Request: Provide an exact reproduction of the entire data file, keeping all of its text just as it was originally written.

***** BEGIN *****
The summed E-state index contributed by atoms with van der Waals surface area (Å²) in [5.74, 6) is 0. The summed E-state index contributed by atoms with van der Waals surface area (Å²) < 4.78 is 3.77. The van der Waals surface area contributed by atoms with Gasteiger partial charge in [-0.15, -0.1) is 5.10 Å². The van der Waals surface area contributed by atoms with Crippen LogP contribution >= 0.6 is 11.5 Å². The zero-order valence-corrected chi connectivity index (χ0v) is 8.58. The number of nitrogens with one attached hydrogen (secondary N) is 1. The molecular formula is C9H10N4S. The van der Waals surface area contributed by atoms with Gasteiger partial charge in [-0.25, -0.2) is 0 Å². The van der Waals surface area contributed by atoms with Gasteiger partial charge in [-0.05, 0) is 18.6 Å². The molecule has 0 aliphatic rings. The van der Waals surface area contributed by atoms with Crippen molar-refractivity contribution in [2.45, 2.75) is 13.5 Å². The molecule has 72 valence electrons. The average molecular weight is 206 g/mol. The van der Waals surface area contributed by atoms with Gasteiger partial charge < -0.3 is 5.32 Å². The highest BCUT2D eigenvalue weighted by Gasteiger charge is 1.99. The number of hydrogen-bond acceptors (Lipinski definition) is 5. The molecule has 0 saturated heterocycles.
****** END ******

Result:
The summed E-state index contributed by atoms with van der Waals surface area (Å²) in [5.74, 6) is 0. The summed E-state index contributed by atoms with van der Waals surface area (Å²) < 4.78 is 3.77. The van der Waals surface area contributed by atoms with Gasteiger partial charge in [-0.15, -0.1) is 5.10 Å². The van der Waals surface area contributed by atoms with Crippen LogP contribution >= 0.6 is 11.5 Å². The zero-order valence-corrected chi connectivity index (χ0v) is 8.58. The number of nitrogens with one attached hydrogen (secondary N) is 1. The molecular formula is C9H10N4S. The van der Waals surface area contributed by atoms with Gasteiger partial charge in [-0.25, -0.2) is 0 Å². The van der Waals surface area contributed by atoms with Gasteiger partial charge in [-0.05, 0) is 18.6 Å². The molecule has 0 aliphatic rings. The van der Waals surface area contributed by atoms with Crippen molar-refractivity contribution in [2.45, 2.75) is 13.5 Å². The molecule has 72 valence electrons. The average molecular weight is 206 g/mol. The van der Waals surface area contributed by atoms with Gasteiger partial charge < -0.3 is 5.32 Å². The highest BCUT2D eigenvalue weighted by Gasteiger charge is 1.99. The number of hydrogen-bond acceptors (Lipinski definition) is 5. The molecule has 0 saturated heterocycles.